What Does a New Branch of the Film Academy Mean for Hollywood Choreographers?
In 2017, La La Land nearly swept the Academy Awards with six wins, plus a nomination for Best Picture. But not only was Mandy Moore, the choreographer who crafted many of the film’s most memorable scenes, not nominated for an award—she couldn’t have been, as there is no Oscar for Best Choreography—she was also denied entry into the Academy when she applied a few years later.
Moore is one of the many choreographers working in film who’ve been shut out of membership to the Academy of Motion Picture Arts and Sciences, the honorary trade organization for film professionals that presents the prestigious Academy Awards. In fact, out of AMPAS’ more than 10,000 members, as of this spring there was only a single choreographer: Vincent Paterson, who is known for his choreography for movies like The Birdcage and Evita and who has been a member since 2001. (Though Debbie Allen, Adam Shankman, and Rob Marshall are members of AMPAS, Allen is a member as an actor and the other two are members as directors, not choreographers.)
This spring, AMPAS announced the creation of a new branch that could be a step towards including more choreographers in the organization—and, perhaps eventually, a Best Choreography category. Unlike directors, music artists, writers, and other film creatives who each have their own designated branch, the few choreographers allowed entry in the Academy over the years have historically been members-at-large, a hodge-podge group consisting of professionals who didn’t fit into any of the existing 17 branches. Now, the new Production and Technology branch will give these former members-at-large, including choreographers, a home, albeit one that includes many disparate types of film professionals, like stunt coordinators, preservation and restoration specialists, and script supervisors.
It’s somewhat unclear whether the new branch will pave the way for more choreographers in AMPAS or is just business as usual with a new name. (The Academy could not be reached for comment.) But for dancer and choreographer Claire Elizabeth Ross, who founded the popular Instagram account @creditthecreator, there’s hope in even the small semantic shift from a category of professionals who “don’t fit” elsewhere to the new branch where choreographers are explicitly named as potential members. “It’s saying that choreographers do fit, and we do belong, and we are important within the making of a motion picture,” says Ross. Notably, commercial dance legend Fatima Robinson was invited to join the new branch at the end of June.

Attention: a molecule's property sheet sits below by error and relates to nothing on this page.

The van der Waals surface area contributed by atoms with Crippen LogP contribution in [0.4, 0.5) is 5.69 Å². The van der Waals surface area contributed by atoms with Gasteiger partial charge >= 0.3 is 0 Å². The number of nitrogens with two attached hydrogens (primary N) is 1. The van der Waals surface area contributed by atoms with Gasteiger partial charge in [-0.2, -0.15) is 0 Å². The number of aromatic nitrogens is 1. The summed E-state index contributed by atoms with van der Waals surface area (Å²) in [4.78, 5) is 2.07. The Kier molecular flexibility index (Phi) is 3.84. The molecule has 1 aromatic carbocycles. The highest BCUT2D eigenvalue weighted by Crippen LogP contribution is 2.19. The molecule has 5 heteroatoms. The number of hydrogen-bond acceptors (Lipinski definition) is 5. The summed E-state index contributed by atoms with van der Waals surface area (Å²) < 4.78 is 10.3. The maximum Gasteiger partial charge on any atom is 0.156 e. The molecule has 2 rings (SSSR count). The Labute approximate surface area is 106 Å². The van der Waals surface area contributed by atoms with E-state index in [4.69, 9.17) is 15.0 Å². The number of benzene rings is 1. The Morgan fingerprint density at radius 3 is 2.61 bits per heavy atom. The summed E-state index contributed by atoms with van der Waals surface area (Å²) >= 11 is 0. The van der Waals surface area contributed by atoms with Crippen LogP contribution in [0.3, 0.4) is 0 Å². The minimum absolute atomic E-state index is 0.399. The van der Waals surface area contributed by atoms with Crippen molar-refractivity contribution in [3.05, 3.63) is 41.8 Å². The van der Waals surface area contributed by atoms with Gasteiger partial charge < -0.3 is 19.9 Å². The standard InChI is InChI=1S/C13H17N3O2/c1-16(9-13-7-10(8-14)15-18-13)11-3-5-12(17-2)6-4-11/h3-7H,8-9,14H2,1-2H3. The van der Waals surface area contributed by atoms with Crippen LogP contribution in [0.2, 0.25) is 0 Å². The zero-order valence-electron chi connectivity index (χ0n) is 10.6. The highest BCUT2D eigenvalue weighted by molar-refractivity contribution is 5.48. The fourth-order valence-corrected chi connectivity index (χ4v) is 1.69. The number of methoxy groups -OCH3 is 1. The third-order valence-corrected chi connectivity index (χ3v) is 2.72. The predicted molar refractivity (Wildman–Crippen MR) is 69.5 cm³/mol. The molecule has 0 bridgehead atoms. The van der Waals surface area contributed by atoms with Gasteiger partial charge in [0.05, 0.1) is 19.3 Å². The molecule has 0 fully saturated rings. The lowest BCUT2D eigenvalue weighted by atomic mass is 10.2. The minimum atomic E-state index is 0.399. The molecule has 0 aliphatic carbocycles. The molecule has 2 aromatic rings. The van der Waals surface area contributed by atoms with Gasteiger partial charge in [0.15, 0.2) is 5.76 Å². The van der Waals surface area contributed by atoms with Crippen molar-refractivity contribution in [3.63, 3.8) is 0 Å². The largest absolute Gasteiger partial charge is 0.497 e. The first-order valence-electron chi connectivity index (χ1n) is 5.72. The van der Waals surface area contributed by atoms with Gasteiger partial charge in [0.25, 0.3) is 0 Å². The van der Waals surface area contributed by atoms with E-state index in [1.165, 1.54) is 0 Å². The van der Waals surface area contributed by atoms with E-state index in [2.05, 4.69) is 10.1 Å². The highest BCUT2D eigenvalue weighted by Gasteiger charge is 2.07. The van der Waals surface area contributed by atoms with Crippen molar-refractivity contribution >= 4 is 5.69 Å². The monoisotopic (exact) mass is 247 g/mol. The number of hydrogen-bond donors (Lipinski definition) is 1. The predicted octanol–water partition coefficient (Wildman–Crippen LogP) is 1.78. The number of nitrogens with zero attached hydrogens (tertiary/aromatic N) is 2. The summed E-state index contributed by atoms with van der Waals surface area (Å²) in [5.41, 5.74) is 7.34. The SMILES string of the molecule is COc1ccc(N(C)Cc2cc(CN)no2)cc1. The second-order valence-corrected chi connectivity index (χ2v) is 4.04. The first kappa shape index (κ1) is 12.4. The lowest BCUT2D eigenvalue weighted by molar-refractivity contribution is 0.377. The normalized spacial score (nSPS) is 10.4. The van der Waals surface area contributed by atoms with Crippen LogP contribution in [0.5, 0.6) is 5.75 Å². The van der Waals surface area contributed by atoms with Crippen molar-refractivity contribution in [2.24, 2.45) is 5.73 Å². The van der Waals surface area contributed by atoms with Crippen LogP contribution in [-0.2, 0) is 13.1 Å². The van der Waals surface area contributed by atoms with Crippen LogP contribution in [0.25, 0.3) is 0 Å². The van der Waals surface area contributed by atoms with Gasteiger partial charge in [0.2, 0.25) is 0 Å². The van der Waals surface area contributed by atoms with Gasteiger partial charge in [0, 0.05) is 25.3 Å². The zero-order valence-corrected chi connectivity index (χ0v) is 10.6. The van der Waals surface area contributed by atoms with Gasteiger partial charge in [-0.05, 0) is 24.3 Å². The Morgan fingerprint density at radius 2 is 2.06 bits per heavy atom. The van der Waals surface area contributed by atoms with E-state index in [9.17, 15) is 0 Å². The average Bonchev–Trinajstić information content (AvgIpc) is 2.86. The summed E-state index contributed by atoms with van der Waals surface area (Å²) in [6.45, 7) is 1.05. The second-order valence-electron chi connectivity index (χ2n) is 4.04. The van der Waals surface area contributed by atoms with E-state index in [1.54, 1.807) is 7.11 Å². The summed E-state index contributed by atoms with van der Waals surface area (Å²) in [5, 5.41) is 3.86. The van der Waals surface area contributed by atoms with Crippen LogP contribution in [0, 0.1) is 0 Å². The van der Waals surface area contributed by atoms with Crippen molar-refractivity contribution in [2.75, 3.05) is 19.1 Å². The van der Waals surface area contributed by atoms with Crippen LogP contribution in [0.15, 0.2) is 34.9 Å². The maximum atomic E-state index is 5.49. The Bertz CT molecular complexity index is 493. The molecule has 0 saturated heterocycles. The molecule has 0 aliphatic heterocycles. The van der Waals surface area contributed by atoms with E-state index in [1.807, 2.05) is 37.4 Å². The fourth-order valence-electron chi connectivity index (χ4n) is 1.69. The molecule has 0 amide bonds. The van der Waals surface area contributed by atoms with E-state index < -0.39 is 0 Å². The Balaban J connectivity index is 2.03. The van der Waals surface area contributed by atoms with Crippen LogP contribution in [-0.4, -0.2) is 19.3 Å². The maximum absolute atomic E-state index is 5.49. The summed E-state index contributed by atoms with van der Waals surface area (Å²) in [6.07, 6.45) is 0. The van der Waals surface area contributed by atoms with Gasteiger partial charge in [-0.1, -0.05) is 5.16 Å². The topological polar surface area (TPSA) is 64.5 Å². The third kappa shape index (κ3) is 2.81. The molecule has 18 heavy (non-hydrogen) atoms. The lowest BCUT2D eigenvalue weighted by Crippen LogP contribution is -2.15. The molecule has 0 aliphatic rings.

Does this mean a Best Choreography category is imminent? Paterson, who, along with McDonald Selznick Associates co-founder and agent Julie McDonald, has been advocating for such a category for years, says he and McDonald were told by Academy leadership that getting more choreographers into the organization would be the first step to begin a conversation about an award. But while Paterson is hopeful, he sees the new branch as an attempt to organize the logistically messy members-at-large designation rather than an intentional step towards including more choreographers. He expects choreographers who apply will still face significant barriers: Eligible applicants must be sponsored by two current members from any branch (members may sponsor only one applicant per year), and applications are reviewed and voted on by elected members of the Board of Governors. Without other choreographers to sponsor and advocate for their peers, and with the many other better-represented film professions in the new branch vying for a limited number of spots, choreographer
applicants will have an uphill battle.
“What’s not going to change is the need for all of us as choreographers to come together as a collective and keep advocating for us to be represented within the Academy,” says Ross. “Yes, now we have a space. But within that space, we still need to make sure our voices are being heard, because this is a massive industry, and it’s also a massive branch. I don’t think this is a win yet, but it’s definitely a step in the right direction.”